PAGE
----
The Twenty Greatest Wu-Tang Clan Albums, Ranked. Blaaow!

Notes from a fan who's seen it all.
Nov. 13 2013 11:50 PM

The Twenty Greatest Wu-Tang Clan Albums

Including one from U-God!

(Continued from Page 1)

To give a sense of just how much time passed between Cuban Linxes, Raekwon released Part 1 three years before Google was invented, and released Part 2 a year into Obama’s first term. (Granted, he released two albums and a ton of mixtapes in between, but still.) It proved worth the wait, though, and the Elton John-sampling “Kiss the Ring” is magnificent.

12) No Said Date, Masta Killa, 2004


Masta Killa and Cappadonna are the are-they-or-aren’t-they members of the Wu. I chose to disqualify Cappadonna from this list because he doesn’t appear on 36 Chambers. (Cappachino’s solo discography admittedly made this a pretty painless decision, even if his guest spots on “Ice Cream” and Ironman’s “Winter Warz” are indispensable contributions to the Wu oeuvre). Masta Killa, on the other hand, does, if only on one track (“Da Mystery of Chessboxin’ ”). His solo debut, No Said Date, appeared a cool 11 years after 36 Chambers, and despite only modest commercial success the album was surprisingly excellent, a welcome burst of Shaolin hip-hop at a generally fallow time for the Empire.

13) The W, Wu-Tang Clan, 2000

The Clan’s third album felt a little like “Wu-Tang Clan and Friends,” featuring guest spots from the likes of Nas, Isaac Hayes, Snoop Dogg, and Redman. That said, it was still awfully good, and the album’s closer, the massive, sobbing, reggae’d-out Junior Reed feature “Jah World,” is stunning.

14) Blackout!, Method Man and Redman, 1999

I would rank the first Method Man/Redman collaboration several spots higher except for the fact that even including it is probably cheating. Weed rap is an admittedly limiting genre, but this is about as good as that genre gets. It also includes a nominal remix of “How High,” Meth and Redman’s 1995 smash collaboration from the Show soundtrack and one of the best songs about drugs ever written.

15) Bobby Digital in Stereo, RZA, 1998

The kind of album you politely refer to as “interesting,” this might be the most elaborately weird thing anyone involved with the Wu has ever done, which is saying something. A work that RZA freely admits sprung from a weed-induced vision, Bobby Digital in Stereo vacillates between ridiculously brilliant and ridiculously pretentious, often within seconds. An acquired taste but a worthwhile one.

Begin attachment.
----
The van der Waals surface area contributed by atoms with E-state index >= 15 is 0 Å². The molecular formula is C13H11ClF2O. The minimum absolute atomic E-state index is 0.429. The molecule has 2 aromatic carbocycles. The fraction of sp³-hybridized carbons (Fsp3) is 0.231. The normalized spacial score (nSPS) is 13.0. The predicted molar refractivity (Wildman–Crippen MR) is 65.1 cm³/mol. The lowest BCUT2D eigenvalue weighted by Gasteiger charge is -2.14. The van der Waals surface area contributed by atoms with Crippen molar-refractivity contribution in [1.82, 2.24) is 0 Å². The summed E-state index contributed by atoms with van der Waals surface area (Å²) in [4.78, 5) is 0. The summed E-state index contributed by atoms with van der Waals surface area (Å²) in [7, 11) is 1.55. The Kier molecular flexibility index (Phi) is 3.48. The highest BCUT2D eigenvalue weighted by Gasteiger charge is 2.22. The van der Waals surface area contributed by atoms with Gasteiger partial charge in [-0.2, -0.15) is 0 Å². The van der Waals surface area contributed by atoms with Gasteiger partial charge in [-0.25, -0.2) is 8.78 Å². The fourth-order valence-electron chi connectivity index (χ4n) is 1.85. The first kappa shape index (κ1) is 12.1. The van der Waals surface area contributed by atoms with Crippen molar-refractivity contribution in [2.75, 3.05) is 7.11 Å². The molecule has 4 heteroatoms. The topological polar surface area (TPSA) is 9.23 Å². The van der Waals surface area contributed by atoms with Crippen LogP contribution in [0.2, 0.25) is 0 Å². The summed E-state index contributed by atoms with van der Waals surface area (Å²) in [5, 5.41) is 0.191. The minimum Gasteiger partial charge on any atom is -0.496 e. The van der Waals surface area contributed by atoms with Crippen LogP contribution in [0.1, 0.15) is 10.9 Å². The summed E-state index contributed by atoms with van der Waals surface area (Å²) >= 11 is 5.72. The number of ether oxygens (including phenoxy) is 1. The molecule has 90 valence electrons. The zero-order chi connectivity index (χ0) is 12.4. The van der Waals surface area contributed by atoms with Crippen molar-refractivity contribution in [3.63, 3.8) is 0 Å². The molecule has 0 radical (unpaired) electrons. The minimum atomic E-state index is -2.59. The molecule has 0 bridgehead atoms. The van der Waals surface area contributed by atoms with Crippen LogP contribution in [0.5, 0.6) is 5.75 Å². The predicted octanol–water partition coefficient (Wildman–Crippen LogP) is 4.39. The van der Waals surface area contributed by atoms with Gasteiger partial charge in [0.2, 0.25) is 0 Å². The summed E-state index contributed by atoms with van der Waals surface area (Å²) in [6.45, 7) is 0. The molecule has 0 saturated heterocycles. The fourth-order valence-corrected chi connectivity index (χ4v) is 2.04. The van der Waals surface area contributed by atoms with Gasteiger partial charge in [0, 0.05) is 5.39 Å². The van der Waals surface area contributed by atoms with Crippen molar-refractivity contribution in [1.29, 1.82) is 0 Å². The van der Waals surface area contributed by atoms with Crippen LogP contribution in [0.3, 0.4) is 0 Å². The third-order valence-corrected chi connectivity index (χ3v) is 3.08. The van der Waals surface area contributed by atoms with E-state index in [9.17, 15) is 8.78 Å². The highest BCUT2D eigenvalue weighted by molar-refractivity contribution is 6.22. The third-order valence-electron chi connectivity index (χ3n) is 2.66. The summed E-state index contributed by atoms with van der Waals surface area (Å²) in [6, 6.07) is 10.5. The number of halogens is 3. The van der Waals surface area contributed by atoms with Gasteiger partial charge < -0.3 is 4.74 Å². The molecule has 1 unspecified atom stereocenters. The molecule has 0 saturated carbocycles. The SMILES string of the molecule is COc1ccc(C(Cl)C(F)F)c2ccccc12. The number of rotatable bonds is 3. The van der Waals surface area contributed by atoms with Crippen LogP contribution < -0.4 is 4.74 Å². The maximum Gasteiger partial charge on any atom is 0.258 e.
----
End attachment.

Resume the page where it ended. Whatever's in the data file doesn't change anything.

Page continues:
16) Pro Tools, GZA, 2008 

GZA is a phenomenal lyricist and an incredibly interesting and likeable dude, which is probably why we don’t dwell on the fact that he’s never made another solo album nearly as good as Liquid Swords. One reason for this is that he seems to lack the ear for (or perhaps just the access to) the top-shelf beats that, say, Ghostface has snatched up over the years, and the production on much of his solo work has been forgettable. Pro Tools is a welcome exception to this, an album of off-kilter, vaguely futuristic-sounding beats that mostly live up to GZA’s razor-sharp rhymes.

17) Twelve Reasons to Die, Ghostface Killah with Adrian Younge, 2013

A concept album about a comic book that’s probably itself about a concept album, this is one of the most fascinating and ambitious works of Ghostface’s career. Younge’s film-score chops make a vivid pairing with Ghostface’s cinematic rhyming sensibility. Released earlier this year, the album wasn’t a hit, but I’m not sure it was supposed to be.

18) Cocainism, Vol. 2, Raekwon, 2010

An irrational selection that’s a personal favorite and probably shouldn’t count, as it’s a mixtape and not an official album. But still: the translation of cocaine from a recreational drug to an ideology, the fact that this is “Vol. 2” of a series that boasts no “Vol. 1” to speak of—it’s all just great, as is the music. “Piss in the Shark Tank” is everything you could possibly hope for.

19) Nigga Please, Ol’ Dirty Bastard, 1999

A controversial work in every sense, from its title (reportedly chosen only after The Black Man Is God, the White Man Is the Devil was rejected) to its disconcerting position in the career of ODB. Depending on one’s disposition, this album can either sound like a transgressive work of genius or a disturbing document of self-destruction.

20) The Keynote Speaker, U-God, 2013

Better than you’d think.

Below is a Spotify playlist with an exemplary track from each of these albums save for Bobby Digital in Stereo and Cocainism, Vol 2. Click here to listen to "Love Jones" from RZA's album, and here to listen to Raekwon's "Piss in the Shark Tank."

Jack Hamilton is Slate’s pop critic. He is assistant professor of American studies and media studies at the University of Virginia. Follow him on Twitter.


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